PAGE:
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Readers of previous columns may have noticed my emphasis on developing and following an orderly agenda for all commission meetings. At the least, this consists of deciding beforehand what items will be discussed, assigning each one a time to begin and end and monitoring the flow so you keep to the schedule. Given all that, sometimes over organization can stifle important deliberation and should take a back seat to flexibility.
Consider these situations:
Each commission agenda follows a rigid format, often in an order somewhat like this: correspondence, staff reports, old business, new business and public comments. By the time the board gets to what most people have been waiting for … new business and public comment … people are worn out, tired, and possibly bored.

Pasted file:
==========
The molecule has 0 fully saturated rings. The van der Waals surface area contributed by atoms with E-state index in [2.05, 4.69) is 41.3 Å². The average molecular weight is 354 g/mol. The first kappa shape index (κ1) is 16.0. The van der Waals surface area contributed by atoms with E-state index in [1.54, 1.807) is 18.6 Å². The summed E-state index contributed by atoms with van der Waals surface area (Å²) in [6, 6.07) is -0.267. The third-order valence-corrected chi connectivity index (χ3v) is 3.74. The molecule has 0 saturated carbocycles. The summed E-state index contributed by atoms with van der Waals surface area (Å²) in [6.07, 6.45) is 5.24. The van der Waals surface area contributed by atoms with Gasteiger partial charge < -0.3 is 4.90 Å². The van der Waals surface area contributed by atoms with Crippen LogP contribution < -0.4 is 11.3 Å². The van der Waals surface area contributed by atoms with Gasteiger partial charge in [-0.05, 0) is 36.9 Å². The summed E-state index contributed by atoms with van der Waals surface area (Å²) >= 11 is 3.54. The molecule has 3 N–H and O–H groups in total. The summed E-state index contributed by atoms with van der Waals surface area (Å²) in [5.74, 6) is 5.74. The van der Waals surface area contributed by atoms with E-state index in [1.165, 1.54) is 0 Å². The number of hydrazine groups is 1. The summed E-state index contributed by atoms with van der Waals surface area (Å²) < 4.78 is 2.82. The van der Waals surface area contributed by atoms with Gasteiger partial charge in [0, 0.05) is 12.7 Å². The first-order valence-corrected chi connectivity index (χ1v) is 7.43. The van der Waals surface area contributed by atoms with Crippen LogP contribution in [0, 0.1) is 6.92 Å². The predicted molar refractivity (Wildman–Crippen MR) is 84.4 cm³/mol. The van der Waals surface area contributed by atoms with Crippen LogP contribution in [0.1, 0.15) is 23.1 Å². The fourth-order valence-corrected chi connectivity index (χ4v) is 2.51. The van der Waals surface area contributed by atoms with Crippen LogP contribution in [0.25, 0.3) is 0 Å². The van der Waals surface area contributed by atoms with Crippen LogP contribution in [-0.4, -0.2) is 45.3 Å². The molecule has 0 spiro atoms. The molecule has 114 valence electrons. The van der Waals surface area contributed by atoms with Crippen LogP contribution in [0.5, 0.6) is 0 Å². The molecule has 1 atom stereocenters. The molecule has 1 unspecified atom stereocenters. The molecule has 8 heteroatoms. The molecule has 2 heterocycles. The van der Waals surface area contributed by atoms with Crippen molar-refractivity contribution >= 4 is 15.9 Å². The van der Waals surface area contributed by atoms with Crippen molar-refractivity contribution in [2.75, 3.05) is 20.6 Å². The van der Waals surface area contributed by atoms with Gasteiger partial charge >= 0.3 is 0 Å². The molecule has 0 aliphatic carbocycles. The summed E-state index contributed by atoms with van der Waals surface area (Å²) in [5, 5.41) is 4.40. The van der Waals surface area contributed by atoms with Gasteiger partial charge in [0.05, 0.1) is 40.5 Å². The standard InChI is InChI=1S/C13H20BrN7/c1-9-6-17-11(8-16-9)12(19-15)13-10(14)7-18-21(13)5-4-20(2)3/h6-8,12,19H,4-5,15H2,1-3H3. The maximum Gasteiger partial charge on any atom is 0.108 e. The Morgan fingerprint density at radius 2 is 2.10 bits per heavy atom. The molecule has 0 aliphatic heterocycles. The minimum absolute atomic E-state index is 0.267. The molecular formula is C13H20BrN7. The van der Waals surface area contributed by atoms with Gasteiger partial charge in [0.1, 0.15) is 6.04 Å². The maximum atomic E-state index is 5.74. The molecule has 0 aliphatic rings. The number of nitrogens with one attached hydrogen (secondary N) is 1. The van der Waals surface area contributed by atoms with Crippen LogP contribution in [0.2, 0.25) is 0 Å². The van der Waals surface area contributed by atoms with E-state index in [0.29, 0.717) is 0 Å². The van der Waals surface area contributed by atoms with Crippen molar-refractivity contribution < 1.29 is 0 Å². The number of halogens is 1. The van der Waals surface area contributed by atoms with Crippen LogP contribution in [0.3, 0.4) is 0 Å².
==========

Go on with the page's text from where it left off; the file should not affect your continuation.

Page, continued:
To deal with this and get the work done, experiment by turning around the order and starting on issues with which people are most interested: new business.
This may entail public comment. Then, give ample time for the commission and the public to delve into the issue. Some boards go so far as to have what they call a “consent agenda” so that pro forma matters can be disposed of by a simple voice vote without discussion. The commission meeting, though still organized, has a meaningful way to deal with the most and the least important matters. This, not a rigid format, dictates the order.
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Elaine Cogan, founding principal of the Portland, Oregon planning and communications firm of Cogan Owens Cogan, has consulted for more than 36 years with communities undertaking strategic planning and visioning processes. Cogan has been honored for her work on a variety of citizen involvement projects.
Cogan’s 52-page booklet, Now that You’re on Board: How to Survive … and Thrive … as a Planning Commissioner is available to PlannersWeb members to download at no extra charge (sorry, but it is not currently available in print).